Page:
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Adrian Dix, right, leaves a press conference with a colleague after announcing his resignation as leader of the B.C. NDP in Vancouver, Sept. 18, 2013.Rafal Gerszak/The Globe and Mail

Adrian Dix has announced he will step down as leader of the B.C. New Democrats, four months after a stunning election loss saw his party's best opportunity in decades to form government evaporate in the space of a four-week campaign.

But Mr. Dix is delaying his exit until next year to help steer the party through a renewal process before handing the reins to a new leader.

At an emotional news conference after telling his caucus privately, Mr. Dix maintained his decision to run a positive election campaign was the right choice, but said the party needs to look at how it could do better to communicate its goals and ideals to voters.

"It has become clear to me that the best interests of our party mean that I need to step aside for a new leader, who can lead us to victory in 2017," he told reporters.

His announcement leaves the party with a large question of how to rebuild and renew when it seems locked in the role of opposition.

Just five months ago, Mr. Dix appeared poised to become B.C.'s next premier. Heading into the election campaign this past April, his party was focused on curbing expectations and working out transition plans. But that confidence led to some costly missteps – including a poorly executed policy flip-flop and a failure to define the ballot-box question.

On May 14, Mr. Dix and his team were utterly devastated by the outcome: Not only did the B.C. Liberals capture a fourth consecutive term, but the NDP had a reduced number of seats and a smaller share of the popular vote.

On Wednesday, Mr. Dix stood alone on the stage without any of his MLAs – which a party source said was his choice. It was a symbol that he was bearing responsibility for the loss.

Mr. Dix's decision to stay on in the interim appeared to be accepted by members of his caucus, who were prepared for such an exit. In the days before his announcement, prominent party activists had suggested the party needs time before embarking on a divisive and expensive leadership race.

Matt Toner, a star candidate who lost, applauded Mr. Dix's decision. "Anything that can stabilize the ship is welcome." he said. "The obsession of changing the leader has been distracting us from the real question of how do we appeal to mainstream voters."

He said Mr. Dix has bought the party some time to look at reform.

Port Coquitlam MLA Mike Farnworth, who came second to Mr. Dix in the leadership race in 2011, said he is "going to be giving very serious consideration" to a run to be his successor, and that he will be talking to party members, colleagues and supporters about his prospects before deciding.

George Heyman, a former executive director of the Sierra Club BC elected to the legislature in May, said some in the party have talked to him about seeking the leadership, but he would say only say that he will consider it at some point in the future.

Mr. Heyman said in an interview that the party must reflect on whether they can do a better job of communicating their values. He said part of the focus has to be a jobs agenda that would not sacrifice the environment.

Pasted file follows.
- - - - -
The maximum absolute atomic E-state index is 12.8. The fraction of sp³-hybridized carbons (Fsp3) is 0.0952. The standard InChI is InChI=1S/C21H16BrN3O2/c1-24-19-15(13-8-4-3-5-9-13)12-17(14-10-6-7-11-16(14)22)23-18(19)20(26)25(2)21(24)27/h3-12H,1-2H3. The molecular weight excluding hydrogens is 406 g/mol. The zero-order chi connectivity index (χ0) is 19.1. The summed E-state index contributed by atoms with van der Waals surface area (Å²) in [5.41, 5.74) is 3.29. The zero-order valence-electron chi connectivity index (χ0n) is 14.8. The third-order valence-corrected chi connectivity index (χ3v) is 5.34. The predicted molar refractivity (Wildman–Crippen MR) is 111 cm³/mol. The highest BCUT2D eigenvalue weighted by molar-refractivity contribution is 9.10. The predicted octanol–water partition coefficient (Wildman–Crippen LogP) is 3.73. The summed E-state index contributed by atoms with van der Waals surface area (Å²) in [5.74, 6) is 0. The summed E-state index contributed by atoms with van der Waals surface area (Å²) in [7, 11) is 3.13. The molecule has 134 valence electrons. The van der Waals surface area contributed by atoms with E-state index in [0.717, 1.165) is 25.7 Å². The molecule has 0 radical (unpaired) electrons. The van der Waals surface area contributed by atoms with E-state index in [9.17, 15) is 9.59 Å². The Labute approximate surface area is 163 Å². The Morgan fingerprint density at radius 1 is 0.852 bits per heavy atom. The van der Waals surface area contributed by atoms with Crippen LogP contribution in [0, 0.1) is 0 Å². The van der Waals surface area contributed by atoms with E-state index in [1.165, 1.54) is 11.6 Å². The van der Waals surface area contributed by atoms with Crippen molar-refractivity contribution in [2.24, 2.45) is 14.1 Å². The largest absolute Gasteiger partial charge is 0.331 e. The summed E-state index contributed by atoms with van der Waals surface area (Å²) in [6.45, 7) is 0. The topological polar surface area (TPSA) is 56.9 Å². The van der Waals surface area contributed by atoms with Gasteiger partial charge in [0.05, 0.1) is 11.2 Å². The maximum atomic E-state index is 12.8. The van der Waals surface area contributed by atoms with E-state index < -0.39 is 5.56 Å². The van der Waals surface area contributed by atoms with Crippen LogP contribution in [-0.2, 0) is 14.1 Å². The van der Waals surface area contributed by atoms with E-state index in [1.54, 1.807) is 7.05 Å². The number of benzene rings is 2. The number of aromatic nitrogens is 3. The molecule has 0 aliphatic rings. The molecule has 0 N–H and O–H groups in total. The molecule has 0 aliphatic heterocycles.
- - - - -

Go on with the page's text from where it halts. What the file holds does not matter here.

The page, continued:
He said Mr. Dix deserved credit for rallying the caucus after the losing election.

"It's been an emotional day," he said. "Adrian fought a hard election. We fought it with him. We went through the difficulty of the loss. He pulled us together. He inspired us and made sure we did an effective job as opposition. We respect him immensely. He's one of us, so today was difficult."

Mr. Dix won the leadership in 2011 after Carole James was forced to step down in the face of a revolt in her caucus. He had two years to put together a campaign team and platform, unite a deeply divided caucus, draft candidates and prepare for a campaign against the B.C. Liberals' new leader, Premier Christy Clark.

As the 2013 election neared, it appeared Mr. Dix and the NDP were poised to end their long stretch in opposition. The Liberal government, having infuriated voters by imposing the harmonized sales tax, was struggling.

Emboldened by his party's apparent strength, Mr. Dix decided he would not target just safe and swing ridings but traditional Liberal strongholds. As he was spreading the party's resources across 85 ridings, he also invested a huge amount of time wooing the business community, seeking to allay fears that an NDP government would harm the economy.

As the party headed into the spring election campaign, it was breaking its records for political fundraising and had what appeared to be an almost-insurmountable lead in the polls.

But rebranding the NDP as moderate and not threatening – the theme was "change, one practical step at a time" – was an uninspiring message for voters. By contrast, Ms. Clark promised to create jobs and eliminate the debt. The Liberals did not hold back in personal attacks, but Mr. Dix's commitment to a positive campaign made it difficult to return fire.

Mr. Dix made only one major mid-campaign shift, an about-face on the controversial Kinder Morgan oil pipeline proposal, aiming at stealing environmental support from the Green party. But the flip-flop drove blue collar voters to the Liberals.

On election day, while Mr. Dix was completing a campaign blitz and preparing a victory speech, his party's get-out-the-vote effort was fizzling.